Phil Hellmuth at a Lakers Game

Phil Hellmuth Does It Again, Wins 14th WSOP Bracelet

He has been a polarizing figure in the poker world for years, but there is no denying that Phil Hellmuth is a live tournament god, especially when he enters the ring at the World Series of Poker. On Monday, he put yet another exclamation point on his claim to the “best live tournament player of all time” title, winning his 14th WSOP gold bracelet, giving him 40 percent more Series titles than any other human being in the history of the planet Earth. Hellmuth’s victory came in the $10,000 Razz Championship, winning him $271,105.

Three men – Phil Ivey, Doyle Brunson, and Johnny Chan – are all tied for second behind the “Poker Brat” with ten bracelets each. Neither Brunson nor Chan have any chance at all to catch Hellmuth, as they simply do not play enough anymore, which leaves Ivey as the only possible threat to Hellmuth’s throne. He has won five bracelets in the five years leading up to the current WSOP and he’s young enough to still be able to maintain his otherworldly skill level, but four bracelets is still a ton to make up in the chase. And that’s not even taking into account that Phil Hellmuth isn’t about to quit any time soon.

Phil Hellmuth Wins 14th WSOP Bracelet Photo credit: Melissa Haereiti/

Phil Hellmuth Wins 14th WSOP Bracelet
Photo credit: Melissa Haereiti/

Hellmuth’s first eleven World Series of Poker bracelets were in Hold’em events, which did, for some reason, draw criticism from some corners of the poker world. He needed to prove himself in other disciplines, some said. So, in 2012, he won the $2,500 Seven Card Razz event to quiet some of the doubters. His lucky 13th bracelet came the following year when he won the WSOP Europe Main Event.

Phil Hellmuth’s first bracelet, of course, was awarded when he won the 1989 WSOP Main Event. In addition to starting his record run, the title was also notable because he defeated Johnny Chan heads-up, preventing the poker legend from winning three consecutive WSOP Main Events.

It is difficult to pick a WSOP that one could say was Hellmuth’s best. Four years after the Main Event win, he cashed four times in the 1993 Series, nabbing three bracelets and one runner-up finish. That’s called taking advantage of your opportunities. In 2001, he won one gold bracelet and had six other top fifteen finishes. In 2003, the year of Chris Moneymaker, Hellmuth won twice, made two other final tables, had a 12th place finish, and placed 27th in the Main Event.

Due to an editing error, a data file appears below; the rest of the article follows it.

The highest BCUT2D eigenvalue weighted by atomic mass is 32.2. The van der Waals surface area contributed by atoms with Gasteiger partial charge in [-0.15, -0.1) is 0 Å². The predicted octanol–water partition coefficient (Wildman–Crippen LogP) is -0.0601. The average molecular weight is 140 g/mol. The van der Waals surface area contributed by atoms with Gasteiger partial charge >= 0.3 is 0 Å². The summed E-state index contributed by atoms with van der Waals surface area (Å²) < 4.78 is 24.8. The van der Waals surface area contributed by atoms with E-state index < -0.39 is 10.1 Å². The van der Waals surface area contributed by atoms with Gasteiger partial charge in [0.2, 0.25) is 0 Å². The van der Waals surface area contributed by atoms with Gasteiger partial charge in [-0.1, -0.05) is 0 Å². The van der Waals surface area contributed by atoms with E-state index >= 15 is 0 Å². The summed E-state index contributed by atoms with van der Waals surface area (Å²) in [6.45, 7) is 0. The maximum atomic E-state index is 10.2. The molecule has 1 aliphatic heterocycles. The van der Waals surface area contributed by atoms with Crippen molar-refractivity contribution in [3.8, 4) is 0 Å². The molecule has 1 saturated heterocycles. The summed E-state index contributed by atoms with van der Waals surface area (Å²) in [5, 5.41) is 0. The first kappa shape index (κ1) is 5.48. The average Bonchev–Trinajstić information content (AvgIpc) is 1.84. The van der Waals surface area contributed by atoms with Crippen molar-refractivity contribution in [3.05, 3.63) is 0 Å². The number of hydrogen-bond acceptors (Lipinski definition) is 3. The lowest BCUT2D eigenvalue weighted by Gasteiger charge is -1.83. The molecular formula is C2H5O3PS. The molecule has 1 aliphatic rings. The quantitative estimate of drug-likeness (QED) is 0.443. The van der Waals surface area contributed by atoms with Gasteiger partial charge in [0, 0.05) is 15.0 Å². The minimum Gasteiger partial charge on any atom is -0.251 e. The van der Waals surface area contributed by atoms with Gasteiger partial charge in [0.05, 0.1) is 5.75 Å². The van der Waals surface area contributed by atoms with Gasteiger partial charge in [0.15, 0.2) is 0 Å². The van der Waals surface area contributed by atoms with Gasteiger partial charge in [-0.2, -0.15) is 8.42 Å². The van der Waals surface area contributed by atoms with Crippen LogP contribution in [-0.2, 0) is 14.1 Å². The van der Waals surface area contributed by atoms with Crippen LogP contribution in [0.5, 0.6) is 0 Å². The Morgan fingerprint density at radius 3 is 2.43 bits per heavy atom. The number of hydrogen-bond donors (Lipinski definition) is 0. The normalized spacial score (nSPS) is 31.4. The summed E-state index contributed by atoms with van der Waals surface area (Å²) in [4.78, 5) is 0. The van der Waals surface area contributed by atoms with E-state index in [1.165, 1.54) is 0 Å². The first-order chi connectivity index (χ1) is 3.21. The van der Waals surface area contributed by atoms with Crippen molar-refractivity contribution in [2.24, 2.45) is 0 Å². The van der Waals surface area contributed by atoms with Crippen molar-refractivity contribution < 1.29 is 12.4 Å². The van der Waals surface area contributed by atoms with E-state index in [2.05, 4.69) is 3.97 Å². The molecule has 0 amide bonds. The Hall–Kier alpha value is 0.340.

Here are some more crazy Hellmuth stats for you. He now has 109 lifetime cashes at the World Series of Poker. The next closest is Erik Seidel (who has eight bracelets himself) with 89. Hellmuth is now fourth on the list of all-time WSOP earnings with $12,783,905, but the three players ahead of him – Antonio Esfandiari, Daniel Colman, and Daniel Negreanu – all got gigantic boosts from either winning or finishing second in the Big One for One Drop event. Esfandiari’s prize from his win was over $18 million in and of itself.

And how about this one: Hellmuth has nine runner-up finishes in WSOP events. If a few cards had been flipped differently, he could easily have around 20 bracelets at this point. He once famously said, “If it weren’t for luck, I’d win every hand.” Maybe he was right.

After his victory, one in which he started the heads-up battle against Mike Gorodinsky behind and saw the chip lead change multiple times during the end game, Hellmuth told WSOP officials that he was very focused in this tourney. “It’s an amazing feeling,” he said. “It’s one of those ones where I kept my head down the whole time. I tried to stay divorced from the result, detached from the result. I was just focusing on playing great, playing great, playing great.”

During the poker boom, Phil Hellmuth was, to put it lightly, an “attention whore,” doing anything and everything to get in front of a camera and promote his brand. At the same time, I can’t really blame him. Poker players were finally celebrities and it was time to milk the fame for all it was worth. In recent years, while he still doesn’t tire of talking about himself and name dropping, he has toned it down and has looked more like an actual human being. Normally a talker at the tables, he even admitted he wasn’t his usual self yesterday, saying, “This is the quietest heads up I’ve ever had before. Mike is just really tough and I need all of my concentration to give myself the best chance to beat him. He played phenomenal poker.”

The win was also a very personal one for Hellmuth. “I’m dedicating this,” he said after his triumph. “I lost a friend about a month ago, Dave Goldberg. I’m going to give this bracelet to his wife and kids. This is for Dave Goldberg. Goldy, I love you.”


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